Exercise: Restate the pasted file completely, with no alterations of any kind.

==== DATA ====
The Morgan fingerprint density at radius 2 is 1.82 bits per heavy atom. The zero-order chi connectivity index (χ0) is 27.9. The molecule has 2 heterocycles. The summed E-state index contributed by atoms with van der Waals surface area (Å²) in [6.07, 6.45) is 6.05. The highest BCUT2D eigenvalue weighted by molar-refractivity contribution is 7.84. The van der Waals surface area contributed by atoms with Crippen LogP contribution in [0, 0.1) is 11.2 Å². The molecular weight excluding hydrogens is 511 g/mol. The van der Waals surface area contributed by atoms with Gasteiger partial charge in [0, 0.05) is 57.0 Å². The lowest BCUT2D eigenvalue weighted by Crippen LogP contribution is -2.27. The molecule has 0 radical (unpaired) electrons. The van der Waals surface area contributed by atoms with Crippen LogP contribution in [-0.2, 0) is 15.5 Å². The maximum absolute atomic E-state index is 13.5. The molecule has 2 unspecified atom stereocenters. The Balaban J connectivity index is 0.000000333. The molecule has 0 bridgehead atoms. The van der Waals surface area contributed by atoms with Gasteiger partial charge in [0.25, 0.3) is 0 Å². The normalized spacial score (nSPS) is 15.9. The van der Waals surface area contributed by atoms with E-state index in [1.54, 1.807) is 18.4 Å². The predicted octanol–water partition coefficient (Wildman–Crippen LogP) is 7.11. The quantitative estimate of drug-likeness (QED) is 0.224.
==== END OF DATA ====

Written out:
The Morgan fingerprint density at radius 2 is 1.82 bits per heavy atom. The zero-order chi connectivity index (χ0) is 27.9. The molecule has 2 heterocycles. The summed E-state index contributed by atoms with van der Waals surface area (Å²) in [6.07, 6.45) is 6.05. The highest BCUT2D eigenvalue weighted by molar-refractivity contribution is 7.84. The van der Waals surface area contributed by atoms with Crippen LogP contribution in [0, 0.1) is 11.2 Å². The molecular weight excluding hydrogens is 511 g/mol. The van der Waals surface area contributed by atoms with Gasteiger partial charge in [0, 0.05) is 57.0 Å². The lowest BCUT2D eigenvalue weighted by Crippen LogP contribution is -2.27. The molecule has 0 radical (unpaired) electrons. The van der Waals surface area contributed by atoms with Crippen LogP contribution in [-0.2, 0) is 15.5 Å². The maximum absolute atomic E-state index is 13.5. The molecule has 2 unspecified atom stereocenters. The Balaban J connectivity index is 0.000000333. The molecule has 0 bridgehead atoms. The van der Waals surface area contributed by atoms with Gasteiger partial charge in [0.25, 0.3) is 0 Å². The normalized spacial score (nSPS) is 15.9. The van der Waals surface area contributed by atoms with E-state index in [1.54, 1.807) is 18.4 Å². The predicted octanol–water partition coefficient (Wildman–Crippen LogP) is 7.11. The quantitative estimate of drug-likeness (QED) is 0.224.